Nowadays, almost all battle tanks are similar in design, but it wasn't always like that. Here are 21 tanks from the ages that never made it to the battlefield.
Carvings from 700BC illustrate some of the first battle-ready, wheeled transportation devices that could pass as 'tanks'. Technically, they're more like battering rams with archers on the top, but that's because explosives hadn't been invented yet.
Some have speculated that these early inventions were the inspiration for the wooden horse of Troy. Foot-soldiers would be hidden beneath a deck, pushing it along on either four or six wheels. Soldiers would crouch on the platform, ready to spring into action once the battering ram had breached the enemy's walls.
For the next few hundred years, this design would evolve, but couldn't have been practical in open warfare. It was only with the invention of the catapult, and when crossbows were fixed to these chariots that things started to change.
It is around 113AD, when images of these appear on Trajan's Column in Rome, that historians see the idea of a tank for the first time. The Chinese would introduce gunpowder to the world in 904AD, but it would take another four centuries to make it to Eurasia.
Some of the earliest illustrations of tanks with turrets are from the 1400s, but many contained design flaws that would make them impossible to manoeuvre. Others would be too heavy or unsuitable for troops to operate when the guns would fire.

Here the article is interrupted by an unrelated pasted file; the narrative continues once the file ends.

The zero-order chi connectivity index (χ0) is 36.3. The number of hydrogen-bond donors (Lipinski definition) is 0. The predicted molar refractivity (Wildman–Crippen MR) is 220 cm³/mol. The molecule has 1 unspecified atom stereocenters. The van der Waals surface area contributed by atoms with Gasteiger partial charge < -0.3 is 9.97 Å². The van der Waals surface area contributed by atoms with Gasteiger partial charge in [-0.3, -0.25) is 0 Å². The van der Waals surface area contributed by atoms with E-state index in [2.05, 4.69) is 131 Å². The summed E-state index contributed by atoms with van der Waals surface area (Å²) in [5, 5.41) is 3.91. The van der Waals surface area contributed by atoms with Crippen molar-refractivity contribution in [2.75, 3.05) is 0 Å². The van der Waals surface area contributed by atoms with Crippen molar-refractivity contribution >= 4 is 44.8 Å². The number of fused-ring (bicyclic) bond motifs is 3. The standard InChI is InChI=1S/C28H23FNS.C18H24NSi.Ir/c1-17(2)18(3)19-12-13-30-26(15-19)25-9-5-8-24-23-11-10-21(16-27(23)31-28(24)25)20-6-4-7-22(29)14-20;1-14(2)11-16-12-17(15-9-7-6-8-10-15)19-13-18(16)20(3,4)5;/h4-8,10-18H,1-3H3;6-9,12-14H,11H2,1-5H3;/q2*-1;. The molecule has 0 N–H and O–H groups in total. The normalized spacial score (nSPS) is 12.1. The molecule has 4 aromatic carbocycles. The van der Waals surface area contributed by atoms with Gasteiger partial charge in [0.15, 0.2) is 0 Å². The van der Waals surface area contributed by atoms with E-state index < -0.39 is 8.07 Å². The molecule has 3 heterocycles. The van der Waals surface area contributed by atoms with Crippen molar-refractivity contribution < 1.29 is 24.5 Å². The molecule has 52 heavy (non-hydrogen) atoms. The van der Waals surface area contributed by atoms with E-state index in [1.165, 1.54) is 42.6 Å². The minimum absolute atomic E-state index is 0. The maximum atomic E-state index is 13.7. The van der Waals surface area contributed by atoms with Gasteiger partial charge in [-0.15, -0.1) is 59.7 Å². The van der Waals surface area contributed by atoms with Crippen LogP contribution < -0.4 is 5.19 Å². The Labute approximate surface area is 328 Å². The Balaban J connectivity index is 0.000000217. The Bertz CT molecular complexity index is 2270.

Needless to say, even with legendary visionaries like Leonardo da Vinci, the realisation of the tank as we would describe it today was thanks to the internal combustion engine, armour plating and the continuous 'caterpillar' track.
The video below by YouTuber, Lindybeige, is a fascinating look at many of the machines dreamed up by inventors over the centuries. There are 21 tank prototypes in this display, with scale models made of each so we get a decent idea of what they might have looked like.
It's a startling reminder of how quickly humanity has changed over the millennia. Imagine where we'll be in another 1,000 years...